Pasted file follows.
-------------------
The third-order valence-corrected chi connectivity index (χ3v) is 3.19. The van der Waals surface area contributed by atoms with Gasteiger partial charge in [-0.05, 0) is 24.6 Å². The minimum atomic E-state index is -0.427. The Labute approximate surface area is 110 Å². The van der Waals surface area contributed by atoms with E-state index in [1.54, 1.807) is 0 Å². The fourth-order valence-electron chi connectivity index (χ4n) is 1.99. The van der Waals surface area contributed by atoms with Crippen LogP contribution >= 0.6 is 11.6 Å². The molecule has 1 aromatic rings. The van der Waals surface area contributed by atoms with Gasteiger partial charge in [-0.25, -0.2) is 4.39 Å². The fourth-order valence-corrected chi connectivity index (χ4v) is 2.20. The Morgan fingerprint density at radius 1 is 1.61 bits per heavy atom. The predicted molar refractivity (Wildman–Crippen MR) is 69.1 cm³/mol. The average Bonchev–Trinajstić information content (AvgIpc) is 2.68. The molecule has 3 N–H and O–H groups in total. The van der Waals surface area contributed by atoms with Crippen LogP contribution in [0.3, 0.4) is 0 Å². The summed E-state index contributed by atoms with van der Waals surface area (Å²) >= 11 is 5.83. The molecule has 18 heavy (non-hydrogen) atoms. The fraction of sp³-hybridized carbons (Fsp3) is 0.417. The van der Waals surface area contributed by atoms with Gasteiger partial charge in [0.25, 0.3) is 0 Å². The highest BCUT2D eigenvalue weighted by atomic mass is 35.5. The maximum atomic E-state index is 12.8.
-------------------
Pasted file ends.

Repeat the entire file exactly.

The third-order valence-corrected chi connectivity index (χ3v) is 3.19. The van der Waals surface area contributed by atoms with Gasteiger partial charge in [-0.05, 0) is 24.6 Å². The minimum atomic E-state index is -0.427. The Labute approximate surface area is 110 Å². The van der Waals surface area contributed by atoms with E-state index in [1.54, 1.807) is 0 Å². The fourth-order valence-electron chi connectivity index (χ4n) is 1.99. The van der Waals surface area contributed by atoms with Crippen LogP contribution >= 0.6 is 11.6 Å². The molecule has 1 aromatic rings. The van der Waals surface area contributed by atoms with Gasteiger partial charge in [-0.25, -0.2) is 4.39 Å². The fourth-order valence-corrected chi connectivity index (χ4v) is 2.20. The Morgan fingerprint density at radius 1 is 1.61 bits per heavy atom. The predicted molar refractivity (Wildman–Crippen MR) is 69.1 cm³/mol. The average Bonchev–Trinajstić information content (AvgIpc) is 2.68. The molecule has 3 N–H and O–H groups in total. The van der Waals surface area contributed by atoms with Crippen LogP contribution in [0.3, 0.4) is 0 Å². The summed E-state index contributed by atoms with van der Waals surface area (Å²) >= 11 is 5.83. The molecule has 18 heavy (non-hydrogen) atoms. The fraction of sp³-hybridized carbons (Fsp3) is 0.417. The van der Waals surface area contributed by atoms with Gasteiger partial charge in [0.25, 0.3) is 0 Å². The highest BCUT2D eigenvalue weighted by atomic mass is 35.5. The maximum atomic E-state index is 12.8.